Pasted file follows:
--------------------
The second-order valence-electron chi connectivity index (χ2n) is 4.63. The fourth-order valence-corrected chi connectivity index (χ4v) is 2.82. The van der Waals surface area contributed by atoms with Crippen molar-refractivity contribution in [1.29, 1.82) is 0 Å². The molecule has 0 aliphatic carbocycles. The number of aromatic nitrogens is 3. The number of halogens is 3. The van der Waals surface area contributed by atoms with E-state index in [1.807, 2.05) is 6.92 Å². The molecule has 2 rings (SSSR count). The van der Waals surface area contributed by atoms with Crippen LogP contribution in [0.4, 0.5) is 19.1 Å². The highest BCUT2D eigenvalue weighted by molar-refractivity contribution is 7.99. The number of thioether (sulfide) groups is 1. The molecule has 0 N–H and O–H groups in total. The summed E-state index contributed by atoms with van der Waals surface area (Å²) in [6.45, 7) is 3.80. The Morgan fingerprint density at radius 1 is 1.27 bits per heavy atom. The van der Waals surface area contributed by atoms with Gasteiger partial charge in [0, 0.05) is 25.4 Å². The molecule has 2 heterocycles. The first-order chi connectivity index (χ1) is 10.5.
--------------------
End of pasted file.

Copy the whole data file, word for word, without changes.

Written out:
The second-order valence-electron chi connectivity index (χ2n) is 4.63. The fourth-order valence-corrected chi connectivity index (χ4v) is 2.82. The van der Waals surface area contributed by atoms with Crippen molar-refractivity contribution in [1.29, 1.82) is 0 Å². The molecule has 0 aliphatic carbocycles. The number of aromatic nitrogens is 3. The number of halogens is 3. The van der Waals surface area contributed by atoms with E-state index in [1.807, 2.05) is 6.92 Å². The molecule has 2 rings (SSSR count). The van der Waals surface area contributed by atoms with Crippen LogP contribution in [0.4, 0.5) is 19.1 Å². The highest BCUT2D eigenvalue weighted by molar-refractivity contribution is 7.99. The number of thioether (sulfide) groups is 1. The molecule has 0 N–H and O–H groups in total. The summed E-state index contributed by atoms with van der Waals surface area (Å²) in [6.45, 7) is 3.80. The Morgan fingerprint density at radius 1 is 1.27 bits per heavy atom. The van der Waals surface area contributed by atoms with Gasteiger partial charge in [0, 0.05) is 25.4 Å². The molecule has 2 heterocycles. The first-order chi connectivity index (χ1) is 10.5.